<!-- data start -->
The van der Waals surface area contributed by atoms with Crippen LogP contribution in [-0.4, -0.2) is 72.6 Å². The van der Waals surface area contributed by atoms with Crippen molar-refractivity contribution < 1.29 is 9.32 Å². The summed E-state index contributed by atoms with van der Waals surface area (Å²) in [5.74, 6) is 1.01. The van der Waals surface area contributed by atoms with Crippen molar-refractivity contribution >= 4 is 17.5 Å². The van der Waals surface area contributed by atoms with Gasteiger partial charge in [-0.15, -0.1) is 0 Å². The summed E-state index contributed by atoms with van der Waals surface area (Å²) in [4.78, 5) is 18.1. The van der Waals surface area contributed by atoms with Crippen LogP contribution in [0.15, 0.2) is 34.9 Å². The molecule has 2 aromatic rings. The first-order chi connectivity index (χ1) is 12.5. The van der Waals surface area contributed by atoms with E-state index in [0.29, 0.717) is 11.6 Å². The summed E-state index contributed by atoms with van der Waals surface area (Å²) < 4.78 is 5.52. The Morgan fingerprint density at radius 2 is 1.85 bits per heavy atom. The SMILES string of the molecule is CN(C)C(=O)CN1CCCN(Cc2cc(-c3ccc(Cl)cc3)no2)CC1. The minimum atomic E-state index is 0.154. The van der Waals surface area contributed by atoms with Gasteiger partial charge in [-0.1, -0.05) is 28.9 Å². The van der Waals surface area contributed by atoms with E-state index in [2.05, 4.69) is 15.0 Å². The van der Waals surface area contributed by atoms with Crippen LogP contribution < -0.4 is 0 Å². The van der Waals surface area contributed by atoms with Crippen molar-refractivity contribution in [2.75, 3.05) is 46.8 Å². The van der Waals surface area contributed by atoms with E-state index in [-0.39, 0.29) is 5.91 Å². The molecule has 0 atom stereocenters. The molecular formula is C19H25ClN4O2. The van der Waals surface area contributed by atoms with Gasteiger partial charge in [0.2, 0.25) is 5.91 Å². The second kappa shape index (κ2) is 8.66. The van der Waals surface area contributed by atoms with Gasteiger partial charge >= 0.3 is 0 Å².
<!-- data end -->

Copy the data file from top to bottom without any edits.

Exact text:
The van der Waals surface area contributed by atoms with Crippen LogP contribution in [-0.4, -0.2) is 72.6 Å². The van der Waals surface area contributed by atoms with Crippen molar-refractivity contribution < 1.29 is 9.32 Å². The summed E-state index contributed by atoms with van der Waals surface area (Å²) in [5.74, 6) is 1.01. The van der Waals surface area contributed by atoms with Crippen molar-refractivity contribution >= 4 is 17.5 Å². The van der Waals surface area contributed by atoms with Gasteiger partial charge in [-0.15, -0.1) is 0 Å². The summed E-state index contributed by atoms with van der Waals surface area (Å²) in [4.78, 5) is 18.1. The van der Waals surface area contributed by atoms with Crippen LogP contribution in [0.15, 0.2) is 34.9 Å². The molecule has 2 aromatic rings. The first-order chi connectivity index (χ1) is 12.5. The van der Waals surface area contributed by atoms with E-state index in [0.29, 0.717) is 11.6 Å². The summed E-state index contributed by atoms with van der Waals surface area (Å²) < 4.78 is 5.52. The Morgan fingerprint density at radius 2 is 1.85 bits per heavy atom. The SMILES string of the molecule is CN(C)C(=O)CN1CCCN(Cc2cc(-c3ccc(Cl)cc3)no2)CC1. The minimum atomic E-state index is 0.154. The van der Waals surface area contributed by atoms with Gasteiger partial charge in [-0.1, -0.05) is 28.9 Å². The van der Waals surface area contributed by atoms with E-state index in [2.05, 4.69) is 15.0 Å². The van der Waals surface area contributed by atoms with Crippen LogP contribution < -0.4 is 0 Å². The van der Waals surface area contributed by atoms with Crippen molar-refractivity contribution in [2.75, 3.05) is 46.8 Å². The van der Waals surface area contributed by atoms with E-state index in [-0.39, 0.29) is 5.91 Å². The molecule has 0 atom stereocenters. The molecular formula is C19H25ClN4O2. The van der Waals surface area contributed by atoms with Gasteiger partial charge in [0.2, 0.25) is 5.91 Å². The second kappa shape index (κ2) is 8.66. The van der Waals surface area contributed by atoms with Gasteiger partial charge >= 0.3 is 0 Å².